Will artificial intelligence take your job or help you?

At its best, AI complements work, not replaces workers.

(Martin Meissner | AP) In this Nov. 29, 2019 photo, a metal head made from engine parts symbolizes artificial intelligence at the Essen Auto Show for Tuning and Motorsport in Essen, Germany. Artificial intelligence will continue to influence global workplaces.

A recent Top Workplaces survey shows that while most workplaces are not using AI, the technology is gaining attention and raising concerns.

Work environments bring human resource technology and artificial intelligence. While organizations are embracing HR technology solutions, Top Workplaces research shows that AI adoption is relatively low.

However, AI has enormous potential, from streamlining operations to enabling data-driven decision-making and unlocking valuable insights.

In the big picture, artificial intelligence is the use of computing to perform tasks normally performed by humans. It often refers to projects that collect and present information in a way that simulates action, purpose, reasoning, meaning, or learning. Artificial intelligence is used in manufacturing (intellectual robots), self-driving cars, healthcare management, financial investing, travel booking, social media monitoring, and chatbots.

In HR, AI can be used for tasks such as resume scanning, social media gathering, data collection, background checks, measuring employee satisfaction, optimizing benefits offers, and many other applications.

“There are many opportunities to use AI to make people’s jobs easier or better, so they can spend more time and effort on higher-level tasks or things they enjoy doing more,” said Kinsey Smith, Chief People Scientist at Energage. They take to concentrate.

What surveys show about artificial intelligence

Energage recently surveyed over 15,000 employees to get their feedback on HR technology and AI. The survey found that 1 in 6 employees are concerned about the impact of artificial intelligence on their work, especially those working in advertising and marketing. hospitality; entertainment; recreation and travel; and financial and insurance services.

In addition, 1 in 9 employees believe that artificial intelligence may replace their jobs in the next five years, especially in the service and communication sectors. hospitality; entertainment; recreation and travel; and financial and insurance services.

Survey feedback showed:

People are both excited and worried about the potential impact of artificial intelligence.

Few organizations are currently using AI for human resource tasks or issues.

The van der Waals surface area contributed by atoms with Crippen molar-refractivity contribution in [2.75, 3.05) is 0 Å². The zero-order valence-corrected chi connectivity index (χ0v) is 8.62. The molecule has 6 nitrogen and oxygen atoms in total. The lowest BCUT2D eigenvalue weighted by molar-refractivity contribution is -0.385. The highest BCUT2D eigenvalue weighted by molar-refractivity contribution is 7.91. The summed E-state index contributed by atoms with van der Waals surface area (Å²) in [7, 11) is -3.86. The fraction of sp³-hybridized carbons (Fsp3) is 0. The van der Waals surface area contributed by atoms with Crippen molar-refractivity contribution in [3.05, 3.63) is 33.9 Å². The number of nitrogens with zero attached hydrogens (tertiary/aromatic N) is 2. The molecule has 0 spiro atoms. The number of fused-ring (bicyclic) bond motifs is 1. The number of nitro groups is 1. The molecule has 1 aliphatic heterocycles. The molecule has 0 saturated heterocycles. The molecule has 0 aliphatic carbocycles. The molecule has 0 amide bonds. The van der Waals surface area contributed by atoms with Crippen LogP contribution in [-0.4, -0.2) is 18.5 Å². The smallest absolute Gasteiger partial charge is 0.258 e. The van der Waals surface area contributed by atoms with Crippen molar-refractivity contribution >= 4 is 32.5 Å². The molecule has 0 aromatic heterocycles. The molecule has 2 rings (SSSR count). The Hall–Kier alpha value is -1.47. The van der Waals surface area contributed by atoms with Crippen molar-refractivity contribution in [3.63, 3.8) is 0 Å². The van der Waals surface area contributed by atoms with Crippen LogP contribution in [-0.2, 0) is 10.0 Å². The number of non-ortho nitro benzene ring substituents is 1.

Most organizations have HR information systems, performance management and performance management solutions.

More than 1 in 3 organizations do not have tools to listen to employees or select employees.

Respondents were most satisfied with the appreciation of their staff and installation tools.

HR information systems and recruitment technologies were considered the most valuable.

Common barriers to the value of these tools include integration and deployment efforts.

Senior managers expressed little concern about artificial intelligence in the workplace, while team members expressed more concern.

Matching AI tools to tasks

Organizations are more likely to rely on third-party tools for HR information systems. They often used homegrown solutions for employee appreciation and performance management.

While the majority have yet to adopt AI technology, respondents said talent acquisition was the task they most hoped the technology could help with in the future.

Smith says the best use of AI should be seen as a resource that supplements work, not something that replaces workers. For example, AI can be a springboard for more thoughtful strategies and conversations.

It’s just a tool, Smith said, and organizations have to figure out the best uses and misuses of that tool.

There are conservation considerations, he said. Organizations must consider how AI interacts with data from a privacy and legal perspective, as well as security concerns.

Also, is the information it generates completely accurate or factual? Humans still need to verify the results. AI does not necessarily operate with a level of morality.

It’s interesting trying to understand how all those pieces fit together, Smith said. This is something we have to deal with as a society. Technology will move us forward and new jobs will be created. We have to think about the tasks we want to take on.

Bob Helbig Director of Media Partnerships for Energage, an employee surveying firm based in suburban Philadelphia. Energage is a survey partner for Top Workplaces.

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